A fourth rotational axis 200 at the wrist coupler 192 provides independent roll adjustment of each of the cutting wheel assemblies 110. A top housing 202 can be connected to the wrist coupler 192, and forms the fourth rotational axis 200 at the interface between the top housing 202 and a lower housing 204. A fourth axis actuator 206 can be removably connected to the top housing 202 and the lower housing 204 with a plurality of mounting brackets 208.
The independent control of the roll position of each of the individual cutting wheel assemblies 110 is advantageous for the removal of ballast 108 from sections of rail line 103 where one rail 104 is located vertically, or superelevated, above the other rail 104, such as in a banked turn or curve. The combination of the independent vertical positioning of the primary beams 190 and the fourth rotational axis 200 at the wrist coupler 192 provide an operator of the rotary undercutter 100 to remove only the appropriate ballast 108 from each side of the rail line 103. This combination also helps the operator of the rotary undercutter 100 avoid potentially damaging contact between the cutting wheel assemblies 110 and the rail ties 106.
A fifth rotational axis 210 provides independent yaw adjustment of the cutting wheel assemblies 110. A yaw actuator 212 connecting the lower housing 204 and the actuation bracket 136 provides for the yaw or horizontal positioning of the cutting wheel assemblies 110. This horizontal positioning can be used to adjust the depth of the cut into the ballast 108 during the operation of the rotating cutting wheel assemblies 110. The cutting wheel assemblies 110 on each side of the rotary undercutter 100 can be adjusted independently of the other, and can be positioned such that they nearly contact each other when centered underneath a set of rails 104 for effective removal of the ballast 108. In addition, fifth rotational axis 210 increases safety and mechanical reliability by essentially allowing the cutting wheel assemblies 110 to function as a mechanical fuse, whereby the cutting wheel assemblies 110 can swing outward from rails 104 if hazards or other obstacles such as, for example, buried ties, tie plates or old rails, are encountered.
As illustrated in
Rotary undercutter 200 can function in a manner similar to rotary undercutter 100 with the exception that one side of the rail line 103 is undercut first whereby the excavator 202 can be subsequently positioned on an opposing side to complete the undercutting work. Rotary undercutter 200 can be used in locations and situations where the use of the track supported rotary undercutter 100 is impractical. Some representative applications for rotary undercutter 200 can include short portions of rail line 103 requiring undercutting work or where the amount of undercutting work does not financially support a track supported rotary undercutter 100. As excavator 202 can utilize a quick-coupler on the articulated boom 204, a variety of attachments besides the rotary undercutter 100 can be used including, for example, buckets, compactors, pulverizers and hammers, thereby increasing the use of excavator 202.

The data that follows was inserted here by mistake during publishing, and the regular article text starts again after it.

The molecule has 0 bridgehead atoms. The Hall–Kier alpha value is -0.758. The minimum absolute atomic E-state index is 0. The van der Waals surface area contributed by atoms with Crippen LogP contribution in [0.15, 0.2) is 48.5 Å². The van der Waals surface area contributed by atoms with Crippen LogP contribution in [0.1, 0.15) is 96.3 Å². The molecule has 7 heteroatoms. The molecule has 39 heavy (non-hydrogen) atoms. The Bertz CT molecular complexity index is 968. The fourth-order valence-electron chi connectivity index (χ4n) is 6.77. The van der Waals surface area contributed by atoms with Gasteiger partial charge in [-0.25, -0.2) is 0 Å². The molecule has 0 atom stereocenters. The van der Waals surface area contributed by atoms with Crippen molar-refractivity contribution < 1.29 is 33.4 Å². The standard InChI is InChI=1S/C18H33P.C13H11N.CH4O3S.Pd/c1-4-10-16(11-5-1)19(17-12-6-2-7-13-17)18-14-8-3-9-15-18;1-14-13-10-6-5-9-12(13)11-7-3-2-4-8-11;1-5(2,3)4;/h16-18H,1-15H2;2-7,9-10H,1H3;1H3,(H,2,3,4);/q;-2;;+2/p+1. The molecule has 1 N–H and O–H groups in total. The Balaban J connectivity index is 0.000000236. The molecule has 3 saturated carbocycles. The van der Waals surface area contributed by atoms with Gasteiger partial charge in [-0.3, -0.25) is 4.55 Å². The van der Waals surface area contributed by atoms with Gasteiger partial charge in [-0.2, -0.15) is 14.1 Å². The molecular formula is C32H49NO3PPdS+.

Any incorporation by reference of documents above is limited such that no subject matter is incorporated that is contrary to the explicit disclosure herein. Any incorporation by reference of documents above is further limited such that no claims included in the documents are incorporated by reference herein. Any incorporation by reference of documents above is yet further limited such that any definitions provided in the documents are not incorporated by reference herein unless expressly included herein.
The foregoing descriptions present numerous specific details that provide a thorough understanding of various embodiments of the invention. It will be apparent to one skilled in the art that various embodiments, having been disclosed herein, may be practiced without some or all of these specific details. In other instances, known components have not been described in detail in order to avoid unnecessarily obscuring the present invention. It is to be understood that even though numerous characteristics and advantages of various embodiments are set forth in the foregoing description, together with details of the structure and function of various embodiments, this disclosure is illustrative only. Other embodiments can be constructed that nevertheless employ the principles and spirit of the present invention. Accordingly, this application is intended to cover any adaptations or variations of the invention. It is manifestly intended that this invention be limited only by the following claims and equivalents thereof.
For purposes of interpreting the claims for the present invention, it is expressly intended that the provisions of Section 112, sixth paragraph of 35 U.S.C. are not to be invoked with respect to a given claim unless the specific terms “means for” or “step for” are recited in that claim.